Industrial Farming at the Expense of Small Farms:

Beyond its effect on food security for the poor, grain-fed intensive production--because it is essentially an industrial operation--tends to create inequities within agriculture. In traditional production, animals play an equalizing role in agriculture. Because grass, crop wastes, and other fodder are widely dispersed, they are best utilized by small farms. Indeed, in most developing countries animals are more evenly distributed among agricultural families than land. By contrast, ownership of grain-based livestock production tends to concentrate in ever-fewer hands, because grain readily lends itself to economies of scale. The larger the operation, the lower the overhead costs per animal, and the cheaper the product. (Lipton 1988)

In most countries, even as meat output rises, the number of livestock producers falls. Animal farms keep growing in size and dwindling in number. The number of Japanese pork and poultry firms fell by two-thirds between 1965 and 1987. Thailand's chicken industry made a similar transition in the first half of the seventies. Likewise, five firms control 75 percent of Brazil's commercial poultry production. (Bishop et al. 1989)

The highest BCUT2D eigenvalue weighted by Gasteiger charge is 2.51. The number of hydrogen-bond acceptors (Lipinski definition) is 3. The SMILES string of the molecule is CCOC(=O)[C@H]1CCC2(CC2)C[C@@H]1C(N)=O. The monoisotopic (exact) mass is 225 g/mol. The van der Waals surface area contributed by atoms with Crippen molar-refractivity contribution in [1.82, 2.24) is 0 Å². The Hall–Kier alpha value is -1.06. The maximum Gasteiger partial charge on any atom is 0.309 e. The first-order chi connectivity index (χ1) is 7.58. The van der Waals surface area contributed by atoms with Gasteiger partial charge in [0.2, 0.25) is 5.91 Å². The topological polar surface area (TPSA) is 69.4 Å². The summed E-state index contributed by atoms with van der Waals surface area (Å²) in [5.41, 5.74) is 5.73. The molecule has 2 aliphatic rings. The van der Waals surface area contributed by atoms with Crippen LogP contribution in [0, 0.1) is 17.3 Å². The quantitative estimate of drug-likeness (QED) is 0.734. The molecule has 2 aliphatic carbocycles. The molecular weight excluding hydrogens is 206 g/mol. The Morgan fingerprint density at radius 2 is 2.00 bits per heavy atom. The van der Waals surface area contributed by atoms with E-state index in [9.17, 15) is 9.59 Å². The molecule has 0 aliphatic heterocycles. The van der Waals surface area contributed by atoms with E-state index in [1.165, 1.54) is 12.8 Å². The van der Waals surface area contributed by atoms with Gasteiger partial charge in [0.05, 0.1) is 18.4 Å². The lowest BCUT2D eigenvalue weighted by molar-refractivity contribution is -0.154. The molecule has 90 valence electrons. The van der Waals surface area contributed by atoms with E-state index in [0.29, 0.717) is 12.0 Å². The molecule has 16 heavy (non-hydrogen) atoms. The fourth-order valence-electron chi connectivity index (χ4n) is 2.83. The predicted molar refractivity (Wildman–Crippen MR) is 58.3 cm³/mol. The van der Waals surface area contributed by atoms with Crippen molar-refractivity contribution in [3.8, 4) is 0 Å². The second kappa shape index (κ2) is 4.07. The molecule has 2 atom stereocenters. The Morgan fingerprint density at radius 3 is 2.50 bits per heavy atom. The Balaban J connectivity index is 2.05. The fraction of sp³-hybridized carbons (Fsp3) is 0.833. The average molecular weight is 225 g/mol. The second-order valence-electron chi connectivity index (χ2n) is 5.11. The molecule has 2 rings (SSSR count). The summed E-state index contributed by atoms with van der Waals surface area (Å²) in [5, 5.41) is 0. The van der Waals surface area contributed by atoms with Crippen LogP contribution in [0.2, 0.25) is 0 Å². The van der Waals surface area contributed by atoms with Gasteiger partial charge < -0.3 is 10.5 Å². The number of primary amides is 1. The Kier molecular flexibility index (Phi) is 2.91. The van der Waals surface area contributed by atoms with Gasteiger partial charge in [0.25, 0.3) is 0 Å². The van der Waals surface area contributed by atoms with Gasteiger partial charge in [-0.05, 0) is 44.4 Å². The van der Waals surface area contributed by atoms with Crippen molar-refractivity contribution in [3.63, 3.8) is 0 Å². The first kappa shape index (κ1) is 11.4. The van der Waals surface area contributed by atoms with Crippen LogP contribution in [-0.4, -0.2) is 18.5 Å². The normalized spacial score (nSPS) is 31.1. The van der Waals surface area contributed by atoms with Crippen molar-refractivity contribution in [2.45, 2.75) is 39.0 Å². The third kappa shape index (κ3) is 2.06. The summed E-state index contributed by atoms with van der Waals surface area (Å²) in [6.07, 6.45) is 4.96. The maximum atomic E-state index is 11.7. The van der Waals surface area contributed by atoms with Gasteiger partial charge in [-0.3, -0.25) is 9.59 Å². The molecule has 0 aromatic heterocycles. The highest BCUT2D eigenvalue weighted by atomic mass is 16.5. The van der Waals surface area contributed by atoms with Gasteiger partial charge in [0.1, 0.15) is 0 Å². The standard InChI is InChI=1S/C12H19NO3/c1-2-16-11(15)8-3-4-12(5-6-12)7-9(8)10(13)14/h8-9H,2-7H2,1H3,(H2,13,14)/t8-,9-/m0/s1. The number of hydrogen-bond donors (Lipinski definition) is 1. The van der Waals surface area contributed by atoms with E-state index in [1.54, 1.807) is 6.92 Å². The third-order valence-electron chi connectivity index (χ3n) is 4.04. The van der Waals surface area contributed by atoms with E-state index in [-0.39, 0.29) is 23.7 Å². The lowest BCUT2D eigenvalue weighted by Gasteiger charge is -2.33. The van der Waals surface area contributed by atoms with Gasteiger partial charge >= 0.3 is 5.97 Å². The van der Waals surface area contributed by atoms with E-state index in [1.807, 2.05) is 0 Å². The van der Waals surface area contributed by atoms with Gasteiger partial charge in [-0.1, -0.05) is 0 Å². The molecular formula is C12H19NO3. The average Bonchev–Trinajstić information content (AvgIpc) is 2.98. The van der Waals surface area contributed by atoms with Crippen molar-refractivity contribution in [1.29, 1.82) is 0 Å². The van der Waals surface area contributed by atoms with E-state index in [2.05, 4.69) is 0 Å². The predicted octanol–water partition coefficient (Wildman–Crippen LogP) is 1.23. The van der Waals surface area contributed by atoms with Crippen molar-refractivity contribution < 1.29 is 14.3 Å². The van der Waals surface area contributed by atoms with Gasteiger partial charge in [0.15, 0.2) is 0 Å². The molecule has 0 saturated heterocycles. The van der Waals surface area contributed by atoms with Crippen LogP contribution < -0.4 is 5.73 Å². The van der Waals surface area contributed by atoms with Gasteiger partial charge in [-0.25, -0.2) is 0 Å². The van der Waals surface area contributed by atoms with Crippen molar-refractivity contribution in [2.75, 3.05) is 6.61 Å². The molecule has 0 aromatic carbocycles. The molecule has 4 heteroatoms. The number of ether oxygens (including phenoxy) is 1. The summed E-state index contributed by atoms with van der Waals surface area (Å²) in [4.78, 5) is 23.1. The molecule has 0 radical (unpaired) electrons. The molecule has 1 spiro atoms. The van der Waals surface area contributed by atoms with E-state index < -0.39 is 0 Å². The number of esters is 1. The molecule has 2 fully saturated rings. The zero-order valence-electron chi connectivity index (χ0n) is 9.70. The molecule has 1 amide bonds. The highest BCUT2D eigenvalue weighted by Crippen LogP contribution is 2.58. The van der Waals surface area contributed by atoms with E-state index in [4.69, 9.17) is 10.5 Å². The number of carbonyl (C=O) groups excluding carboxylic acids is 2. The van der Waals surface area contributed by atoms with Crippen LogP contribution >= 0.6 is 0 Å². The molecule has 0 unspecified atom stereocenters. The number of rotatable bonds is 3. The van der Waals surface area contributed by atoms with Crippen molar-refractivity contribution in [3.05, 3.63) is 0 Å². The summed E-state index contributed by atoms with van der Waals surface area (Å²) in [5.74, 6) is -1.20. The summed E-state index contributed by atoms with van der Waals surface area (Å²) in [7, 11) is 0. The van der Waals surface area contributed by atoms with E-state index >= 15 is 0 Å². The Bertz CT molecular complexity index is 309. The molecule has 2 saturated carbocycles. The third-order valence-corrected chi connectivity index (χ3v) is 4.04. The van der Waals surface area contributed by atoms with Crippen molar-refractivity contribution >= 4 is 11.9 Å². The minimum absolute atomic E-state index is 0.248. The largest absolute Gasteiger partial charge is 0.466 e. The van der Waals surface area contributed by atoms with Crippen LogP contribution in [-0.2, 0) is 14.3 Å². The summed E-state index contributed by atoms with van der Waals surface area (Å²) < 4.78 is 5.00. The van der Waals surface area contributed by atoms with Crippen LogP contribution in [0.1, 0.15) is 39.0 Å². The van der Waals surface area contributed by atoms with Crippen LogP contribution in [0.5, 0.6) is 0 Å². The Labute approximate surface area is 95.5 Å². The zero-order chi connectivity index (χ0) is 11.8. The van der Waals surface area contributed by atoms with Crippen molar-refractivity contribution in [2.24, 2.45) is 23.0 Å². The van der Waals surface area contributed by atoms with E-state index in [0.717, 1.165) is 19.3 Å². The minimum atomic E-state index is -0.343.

In the United States, where beef cattle are raised on grass for a year before going to the feedlot, the industry's profile reflects the concentrating power of grain feeding. More than a million farms and ranches raise young beef cattle, but four companies slaughter nearly 60 percent of them. Since 1962, the number of large American beef feedlots (those capable of holding 16,000 head of cattle) has risen from 23 to 189, while the number of small feedlots (those holding no more than 1000 head) has dropped by 117,000. The same pattern applies to the US pork and poultry industries. Together, three poultry companies now produce nearly 40 percent of broiler chickens, and the number of pig farms has declined by 85 percent since 1950. (ITC 1990; Charlier 1990; Martinez 1991)

The Sprawl of Animal Agriculture: